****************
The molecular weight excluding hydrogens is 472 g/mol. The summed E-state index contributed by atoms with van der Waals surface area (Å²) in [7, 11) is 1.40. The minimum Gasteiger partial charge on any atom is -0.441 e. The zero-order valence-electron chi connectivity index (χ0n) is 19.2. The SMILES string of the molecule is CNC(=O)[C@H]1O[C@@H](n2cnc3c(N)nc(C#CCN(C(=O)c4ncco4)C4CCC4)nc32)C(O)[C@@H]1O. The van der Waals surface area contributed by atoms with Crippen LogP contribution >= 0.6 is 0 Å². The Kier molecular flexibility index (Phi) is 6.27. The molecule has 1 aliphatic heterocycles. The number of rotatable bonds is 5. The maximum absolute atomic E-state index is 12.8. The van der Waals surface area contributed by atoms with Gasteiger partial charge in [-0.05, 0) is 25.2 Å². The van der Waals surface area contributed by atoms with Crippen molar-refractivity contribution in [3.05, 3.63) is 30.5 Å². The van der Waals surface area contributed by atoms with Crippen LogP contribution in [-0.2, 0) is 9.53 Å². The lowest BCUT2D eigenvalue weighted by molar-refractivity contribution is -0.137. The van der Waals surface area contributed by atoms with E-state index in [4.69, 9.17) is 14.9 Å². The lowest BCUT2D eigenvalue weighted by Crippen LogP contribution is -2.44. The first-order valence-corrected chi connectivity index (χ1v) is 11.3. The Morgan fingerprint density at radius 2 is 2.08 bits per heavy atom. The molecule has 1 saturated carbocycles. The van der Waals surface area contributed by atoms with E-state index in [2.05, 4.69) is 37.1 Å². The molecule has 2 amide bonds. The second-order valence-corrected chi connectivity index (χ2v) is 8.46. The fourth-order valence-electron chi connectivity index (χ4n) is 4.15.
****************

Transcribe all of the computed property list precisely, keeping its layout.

The molecular weight excluding hydrogens is 472 g/mol. The summed E-state index contributed by atoms with van der Waals surface area (Å²) in [7, 11) is 1.40. The minimum Gasteiger partial charge on any atom is -0.441 e. The zero-order valence-electron chi connectivity index (χ0n) is 19.2. The SMILES string of the molecule is CNC(=O)[C@H]1O[C@@H](n2cnc3c(N)nc(C#CCN(C(=O)c4ncco4)C4CCC4)nc32)C(O)[C@@H]1O. The van der Waals surface area contributed by atoms with Crippen LogP contribution >= 0.6 is 0 Å². The Kier molecular flexibility index (Phi) is 6.27. The molecule has 1 aliphatic heterocycles. The number of rotatable bonds is 5. The maximum absolute atomic E-state index is 12.8. The van der Waals surface area contributed by atoms with Gasteiger partial charge in [-0.05, 0) is 25.2 Å². The van der Waals surface area contributed by atoms with Crippen molar-refractivity contribution in [3.05, 3.63) is 30.5 Å². The van der Waals surface area contributed by atoms with Crippen LogP contribution in [-0.2, 0) is 9.53 Å². The lowest BCUT2D eigenvalue weighted by molar-refractivity contribution is -0.137. The van der Waals surface area contributed by atoms with E-state index in [4.69, 9.17) is 14.9 Å². The lowest BCUT2D eigenvalue weighted by Crippen LogP contribution is -2.44. The first-order valence-corrected chi connectivity index (χ1v) is 11.3. The Morgan fingerprint density at radius 2 is 2.08 bits per heavy atom. The molecule has 1 saturated carbocycles. The van der Waals surface area contributed by atoms with E-state index in [2.05, 4.69) is 37.1 Å². The molecule has 2 amide bonds. The second-order valence-corrected chi connectivity index (χ2v) is 8.46. The fourth-order valence-electron chi connectivity index (χ4n) is 4.15.